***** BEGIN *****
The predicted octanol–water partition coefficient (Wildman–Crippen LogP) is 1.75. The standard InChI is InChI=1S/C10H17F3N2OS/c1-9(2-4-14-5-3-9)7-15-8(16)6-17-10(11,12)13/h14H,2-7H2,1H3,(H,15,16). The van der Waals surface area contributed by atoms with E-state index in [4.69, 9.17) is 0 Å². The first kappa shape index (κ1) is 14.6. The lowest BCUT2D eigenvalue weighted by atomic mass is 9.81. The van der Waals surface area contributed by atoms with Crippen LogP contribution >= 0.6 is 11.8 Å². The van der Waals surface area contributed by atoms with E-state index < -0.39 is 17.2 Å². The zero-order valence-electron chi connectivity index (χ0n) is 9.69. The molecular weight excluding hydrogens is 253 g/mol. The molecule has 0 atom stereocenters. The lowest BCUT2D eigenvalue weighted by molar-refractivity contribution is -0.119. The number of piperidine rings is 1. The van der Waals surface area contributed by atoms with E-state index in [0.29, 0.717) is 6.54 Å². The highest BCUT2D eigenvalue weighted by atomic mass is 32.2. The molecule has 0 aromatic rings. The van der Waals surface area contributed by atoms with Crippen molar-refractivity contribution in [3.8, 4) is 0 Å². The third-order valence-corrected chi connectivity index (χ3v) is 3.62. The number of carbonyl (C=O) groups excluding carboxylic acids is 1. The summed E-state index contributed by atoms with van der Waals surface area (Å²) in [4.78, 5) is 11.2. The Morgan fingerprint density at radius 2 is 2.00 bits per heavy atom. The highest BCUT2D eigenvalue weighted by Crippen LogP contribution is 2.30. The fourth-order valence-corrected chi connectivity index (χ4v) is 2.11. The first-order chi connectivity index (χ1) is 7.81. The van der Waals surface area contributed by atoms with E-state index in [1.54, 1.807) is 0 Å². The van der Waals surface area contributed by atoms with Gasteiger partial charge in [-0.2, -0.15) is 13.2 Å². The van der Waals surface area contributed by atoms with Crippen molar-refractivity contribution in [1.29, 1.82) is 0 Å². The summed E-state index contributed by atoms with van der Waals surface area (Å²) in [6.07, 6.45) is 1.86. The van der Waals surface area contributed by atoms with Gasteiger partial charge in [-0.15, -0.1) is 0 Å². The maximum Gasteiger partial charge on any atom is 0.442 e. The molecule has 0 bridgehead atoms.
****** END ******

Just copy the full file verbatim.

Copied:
The predicted octanol–water partition coefficient (Wildman–Crippen LogP) is 1.75. The standard InChI is InChI=1S/C10H17F3N2OS/c1-9(2-4-14-5-3-9)7-15-8(16)6-17-10(11,12)13/h14H,2-7H2,1H3,(H,15,16). The van der Waals surface area contributed by atoms with E-state index in [4.69, 9.17) is 0 Å². The first kappa shape index (κ1) is 14.6. The lowest BCUT2D eigenvalue weighted by atomic mass is 9.81. The van der Waals surface area contributed by atoms with Crippen LogP contribution >= 0.6 is 11.8 Å². The van der Waals surface area contributed by atoms with E-state index < -0.39 is 17.2 Å². The zero-order valence-electron chi connectivity index (χ0n) is 9.69. The molecular weight excluding hydrogens is 253 g/mol. The molecule has 0 atom stereocenters. The lowest BCUT2D eigenvalue weighted by molar-refractivity contribution is -0.119. The number of piperidine rings is 1. The van der Waals surface area contributed by atoms with E-state index in [0.29, 0.717) is 6.54 Å². The highest BCUT2D eigenvalue weighted by atomic mass is 32.2. The molecule has 0 aromatic rings. The van der Waals surface area contributed by atoms with Crippen molar-refractivity contribution in [3.8, 4) is 0 Å². The third-order valence-corrected chi connectivity index (χ3v) is 3.62. The number of carbonyl (C=O) groups excluding carboxylic acids is 1. The summed E-state index contributed by atoms with van der Waals surface area (Å²) in [4.78, 5) is 11.2. The Morgan fingerprint density at radius 2 is 2.00 bits per heavy atom. The highest BCUT2D eigenvalue weighted by Crippen LogP contribution is 2.30. The fourth-order valence-corrected chi connectivity index (χ4v) is 2.11. The first-order chi connectivity index (χ1) is 7.81. The van der Waals surface area contributed by atoms with E-state index in [1.54, 1.807) is 0 Å². The van der Waals surface area contributed by atoms with Gasteiger partial charge in [-0.2, -0.15) is 13.2 Å². The van der Waals surface area contributed by atoms with Crippen molar-refractivity contribution in [1.29, 1.82) is 0 Å². The summed E-state index contributed by atoms with van der Waals surface area (Å²) in [6.07, 6.45) is 1.86. The van der Waals surface area contributed by atoms with Gasteiger partial charge in [-0.15, -0.1) is 0 Å². The maximum Gasteiger partial charge on any atom is 0.442 e. The molecule has 0 bridgehead atoms.